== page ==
We Stopped Walking. And That’s a Problem.

Aaron Schnoor
3 min readJun 7, 2024
Photo by Jad Limcaco on Unsplash

When was the last time you walked with the purpose of reaching a destination?

I’m not talking about walking purely for the sake of walking, or even walking for the sake of relaxation. Not a stroll in the park or a walk in your neighborhood.

I’m talking about a walk to get from point A to point B. A walk specifically designed to travel, to reach, to get to.

When I think about my own life, it’s clear that I rarely walk with the purpose of reaching a destination. I’m always driving.

If you live in the United States, you know that we’ve created a culture that’s centered around the car.

Don’t get me wrong—I love driving a car as much as anyone. The automobile is perhaps the greatest invention (dare I say even more impactful than airplanes?) that has shaped mankind over the last two centuries.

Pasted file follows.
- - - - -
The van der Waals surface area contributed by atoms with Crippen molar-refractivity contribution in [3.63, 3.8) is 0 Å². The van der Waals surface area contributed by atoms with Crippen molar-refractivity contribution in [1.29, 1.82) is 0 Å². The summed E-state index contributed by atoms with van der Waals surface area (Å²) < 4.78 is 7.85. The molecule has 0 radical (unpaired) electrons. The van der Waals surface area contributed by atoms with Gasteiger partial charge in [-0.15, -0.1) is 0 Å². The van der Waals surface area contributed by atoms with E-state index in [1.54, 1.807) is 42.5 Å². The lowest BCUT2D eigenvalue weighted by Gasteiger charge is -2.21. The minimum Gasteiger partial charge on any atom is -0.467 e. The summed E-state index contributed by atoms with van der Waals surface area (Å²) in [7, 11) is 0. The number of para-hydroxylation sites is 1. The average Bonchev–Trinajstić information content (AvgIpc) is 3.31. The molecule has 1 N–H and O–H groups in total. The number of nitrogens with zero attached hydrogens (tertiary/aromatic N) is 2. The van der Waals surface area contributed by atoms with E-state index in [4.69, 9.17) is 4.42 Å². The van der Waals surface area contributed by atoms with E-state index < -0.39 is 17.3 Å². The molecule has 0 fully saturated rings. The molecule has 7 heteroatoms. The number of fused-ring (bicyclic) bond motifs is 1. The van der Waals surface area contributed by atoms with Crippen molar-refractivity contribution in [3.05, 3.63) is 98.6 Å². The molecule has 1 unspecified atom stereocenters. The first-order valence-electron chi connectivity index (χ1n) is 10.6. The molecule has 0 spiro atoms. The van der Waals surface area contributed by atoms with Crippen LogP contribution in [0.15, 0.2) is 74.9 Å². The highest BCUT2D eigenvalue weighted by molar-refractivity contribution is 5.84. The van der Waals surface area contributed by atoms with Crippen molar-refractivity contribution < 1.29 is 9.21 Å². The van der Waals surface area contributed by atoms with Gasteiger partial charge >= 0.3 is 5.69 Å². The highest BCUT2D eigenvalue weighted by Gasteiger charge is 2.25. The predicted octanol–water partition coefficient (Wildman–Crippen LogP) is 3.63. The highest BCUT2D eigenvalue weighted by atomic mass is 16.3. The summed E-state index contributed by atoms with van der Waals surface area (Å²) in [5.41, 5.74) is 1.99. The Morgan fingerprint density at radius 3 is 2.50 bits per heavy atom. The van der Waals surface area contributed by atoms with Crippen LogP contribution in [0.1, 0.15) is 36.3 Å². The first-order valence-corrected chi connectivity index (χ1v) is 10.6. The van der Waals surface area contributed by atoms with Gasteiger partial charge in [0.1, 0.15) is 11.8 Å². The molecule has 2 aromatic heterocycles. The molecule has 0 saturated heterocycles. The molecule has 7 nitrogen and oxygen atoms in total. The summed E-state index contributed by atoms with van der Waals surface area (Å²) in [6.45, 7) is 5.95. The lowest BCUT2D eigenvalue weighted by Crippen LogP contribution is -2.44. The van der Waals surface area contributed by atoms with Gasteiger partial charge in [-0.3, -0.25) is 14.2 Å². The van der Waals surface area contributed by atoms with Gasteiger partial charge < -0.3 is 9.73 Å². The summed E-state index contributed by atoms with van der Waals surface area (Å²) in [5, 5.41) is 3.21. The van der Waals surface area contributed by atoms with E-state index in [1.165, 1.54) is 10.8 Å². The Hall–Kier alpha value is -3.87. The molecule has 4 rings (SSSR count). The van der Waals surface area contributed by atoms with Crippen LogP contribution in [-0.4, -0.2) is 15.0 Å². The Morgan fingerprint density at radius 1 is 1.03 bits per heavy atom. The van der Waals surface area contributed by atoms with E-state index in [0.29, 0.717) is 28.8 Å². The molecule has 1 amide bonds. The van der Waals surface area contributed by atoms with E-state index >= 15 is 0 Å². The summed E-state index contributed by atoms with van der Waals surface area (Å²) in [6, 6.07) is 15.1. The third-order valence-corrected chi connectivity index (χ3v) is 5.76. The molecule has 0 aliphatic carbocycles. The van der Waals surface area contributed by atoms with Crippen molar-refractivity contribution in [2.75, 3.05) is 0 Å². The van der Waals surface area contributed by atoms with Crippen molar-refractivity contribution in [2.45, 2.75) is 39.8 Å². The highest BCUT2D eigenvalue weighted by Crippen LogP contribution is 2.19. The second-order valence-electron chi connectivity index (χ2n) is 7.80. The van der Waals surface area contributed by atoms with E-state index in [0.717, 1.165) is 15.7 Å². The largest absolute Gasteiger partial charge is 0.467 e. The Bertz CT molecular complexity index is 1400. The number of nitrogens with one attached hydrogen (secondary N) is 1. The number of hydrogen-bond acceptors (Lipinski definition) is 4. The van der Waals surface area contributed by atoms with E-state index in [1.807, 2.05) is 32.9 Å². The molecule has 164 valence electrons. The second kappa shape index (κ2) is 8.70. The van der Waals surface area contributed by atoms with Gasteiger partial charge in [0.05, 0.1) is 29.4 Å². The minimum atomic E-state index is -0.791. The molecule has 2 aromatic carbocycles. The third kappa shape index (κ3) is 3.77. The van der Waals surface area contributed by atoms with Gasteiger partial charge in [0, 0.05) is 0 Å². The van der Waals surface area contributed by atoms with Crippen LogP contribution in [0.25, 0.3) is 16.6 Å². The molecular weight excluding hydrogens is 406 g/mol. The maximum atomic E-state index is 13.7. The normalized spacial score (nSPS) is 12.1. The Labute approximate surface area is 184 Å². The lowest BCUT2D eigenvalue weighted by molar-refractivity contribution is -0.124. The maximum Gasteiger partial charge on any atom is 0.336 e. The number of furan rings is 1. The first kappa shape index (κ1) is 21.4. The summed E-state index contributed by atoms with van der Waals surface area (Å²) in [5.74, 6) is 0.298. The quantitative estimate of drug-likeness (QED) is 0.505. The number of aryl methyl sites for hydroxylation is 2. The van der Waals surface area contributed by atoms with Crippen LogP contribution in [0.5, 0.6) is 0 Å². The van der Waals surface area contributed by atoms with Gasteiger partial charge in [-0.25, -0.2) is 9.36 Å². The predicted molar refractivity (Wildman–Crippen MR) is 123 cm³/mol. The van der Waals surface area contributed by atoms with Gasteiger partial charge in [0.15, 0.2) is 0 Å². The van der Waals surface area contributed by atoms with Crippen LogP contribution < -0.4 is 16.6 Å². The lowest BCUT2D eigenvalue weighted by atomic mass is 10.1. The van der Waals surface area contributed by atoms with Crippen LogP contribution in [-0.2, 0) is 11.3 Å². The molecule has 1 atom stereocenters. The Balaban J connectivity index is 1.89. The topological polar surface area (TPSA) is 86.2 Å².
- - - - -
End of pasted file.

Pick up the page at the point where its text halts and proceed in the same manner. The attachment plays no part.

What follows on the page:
But cars remove our human limits. We are no longer limited by our own two feet. We are no longer limited to mere steps. We are no longer limited by the terrain or obstacles that stand in our way.

But we’re limited in how we interact with each other.

Walking is a vulnerable endeavor. It requires interaction with our environment; one walker must notice another walker, and the walkers, if they pass, must interact in…